The best part about Kubo and the Two Strings is that it's just fun to watch.  It's a self-contained story that may be simplistic when it comes to plot, but its themes of family, death, and the power of storytelling elevate it to near greatness.  Is it Laika's best film?  I think my heart still belongs to Paranorman, but time will tell.  I certainly think its animation might be the best the studio's put out, and there's plenty of imagery that really stays with you (the two evil sisters are pretty chill-inducing). I wish the movie had been a hit, and maybe inspired some other studios to take more chances with original stories and forms of animation that aren't freaking CGI.  But I guess I'll just have to be happy with the positive critical reception and the love from people who've actually seen the thing.  I'm already dying from the anticipation of Laika's next film, which I'm sure will be amazing and make absolutely no money as well.



Friday, November 4, 2016

Doctor Strange

Doctor Stephen Strange may be well-known to Marvel comics fans, but to us movie fans on the outside, he's relatively obscure.  I went into Doctor Strange with fresh eyes and hardly any expectations, and despite having visual similarities to Batman Begins and Inception from what I could see in the trailers, I had hoped for something original and outside the norm for the Marvel Cinematic Universe.  I may not have come away moved by the story or deeply invested in the characters, but damn there were some mind-bendingly gorgeous visuals.  I'd almost recommend seeing the film entirely for its special effects action scenes, but then I'd be ignoring the great performances from the cast and the outstanding work from the production designers.  The star of the show may be the surface-level elements, but what a shiny surface it is!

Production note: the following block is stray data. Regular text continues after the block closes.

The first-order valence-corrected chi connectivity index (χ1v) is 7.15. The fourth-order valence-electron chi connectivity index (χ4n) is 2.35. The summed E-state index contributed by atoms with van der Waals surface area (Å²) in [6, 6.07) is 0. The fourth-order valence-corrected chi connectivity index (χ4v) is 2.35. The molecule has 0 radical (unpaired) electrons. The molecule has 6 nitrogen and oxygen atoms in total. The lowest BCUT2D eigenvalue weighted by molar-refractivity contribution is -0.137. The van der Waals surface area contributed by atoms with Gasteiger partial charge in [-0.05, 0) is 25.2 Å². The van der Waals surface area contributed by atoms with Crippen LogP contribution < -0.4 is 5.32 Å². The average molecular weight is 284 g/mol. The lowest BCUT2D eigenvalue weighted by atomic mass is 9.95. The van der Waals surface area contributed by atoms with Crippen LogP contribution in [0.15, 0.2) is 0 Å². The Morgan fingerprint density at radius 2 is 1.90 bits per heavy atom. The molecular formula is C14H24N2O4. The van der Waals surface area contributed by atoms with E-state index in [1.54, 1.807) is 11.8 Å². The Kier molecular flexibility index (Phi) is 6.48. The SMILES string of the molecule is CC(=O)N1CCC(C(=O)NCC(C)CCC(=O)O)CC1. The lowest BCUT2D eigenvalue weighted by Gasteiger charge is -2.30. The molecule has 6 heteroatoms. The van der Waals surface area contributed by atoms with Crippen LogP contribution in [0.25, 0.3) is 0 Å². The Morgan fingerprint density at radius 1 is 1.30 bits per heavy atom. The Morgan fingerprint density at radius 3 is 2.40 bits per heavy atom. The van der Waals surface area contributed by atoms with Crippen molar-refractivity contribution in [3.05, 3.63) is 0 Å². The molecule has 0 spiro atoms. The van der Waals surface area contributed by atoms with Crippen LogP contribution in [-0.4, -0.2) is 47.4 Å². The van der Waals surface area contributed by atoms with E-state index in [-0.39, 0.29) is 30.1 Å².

"I don't believe in fairy tales..."

After a hand-crippling car accident, the arrogant and self-important neurosurgeon Doctor Stephen Strange (Benedict Cumberbatch) struggles to find a way to heal himself with Western science.  So he turns to the East, travelling to Kamar-Taj to meet someone known to heal severe injuries using willpower and spiritual practices.  When Strange meets The Ancient One (Tilda Swinton), she shocks him by separating his spirit from his body and showing him the psychedelic wonders of the multiverse. Training under her and an advanced student named Mordo (Chiwetel Ejiofor), Strange excels at learning the art of sorcery and can soon bend reality and time to his will.  He may even be doing a bit too well, with his blatant disregard for "the rules."  This makes The Ancient One uneasy, for meanwhile an ex-student of hers named Kaecilius (Mads Mikkelsen) is plotting to summon a dark demon from another dimension, and it could spell the end of the world as we know it.

"Did you put mushrooms in my tea?"

There's nothing particularly wrong with the story.  It all works quite well, using the proper plotting tropes to move its story and characters along at a relatively fast pace.  The problem is that so much of it is obvious and inventive, such as when characters like Strange's love interest Christine (Rachel McAdams) tell him things like "all you care about is yourself" straight to his face.  It's awfully easy to tell his character arc from the very first scene, making honest investment in his journey a bit harder to achieve.  There's also very little breathing room to really get to know the characters, as each scene involves us discovering something new about the world, the magic, or the ancient battle between good and evil.  Exposition is also the movie's Achilles heel; quite a few scenes are devoted to info-dumping so that we know what's going on in this rather complicated world.  While there are plenty of interesting visuals to accompany said exposition, it still doesn't make for dramatic storytelling.  Also, the less we talk about the villains, the better.

"Forget everything that you think you know..."

Where the film excels is in those nifty visual effects sequences.  City blocks fold, people defy gravity, and the world behaves like it was cut up by a kaleidoscope.  There's even a spectacular time-reversing scene that is nothing if not the best I've ever seen of its type.  Doctor Strange himself looks fantastic in his final getup, and Cumberbatch fits the role perfectly.  His American accent is... not the best... but how he embodies the character, and that's what matters.  The supporting cast is great as well.  I wish we could have seen a bit more of McAdams, but I suppose that's what sequels are for.  The score by Michael Giacchino is good, like all other MCU movies, but not memorable in the slightest.  I never would have guessed that the same man who wrote music for Up and The Incredibles could deliver something so average.  I say that with love, Mikey.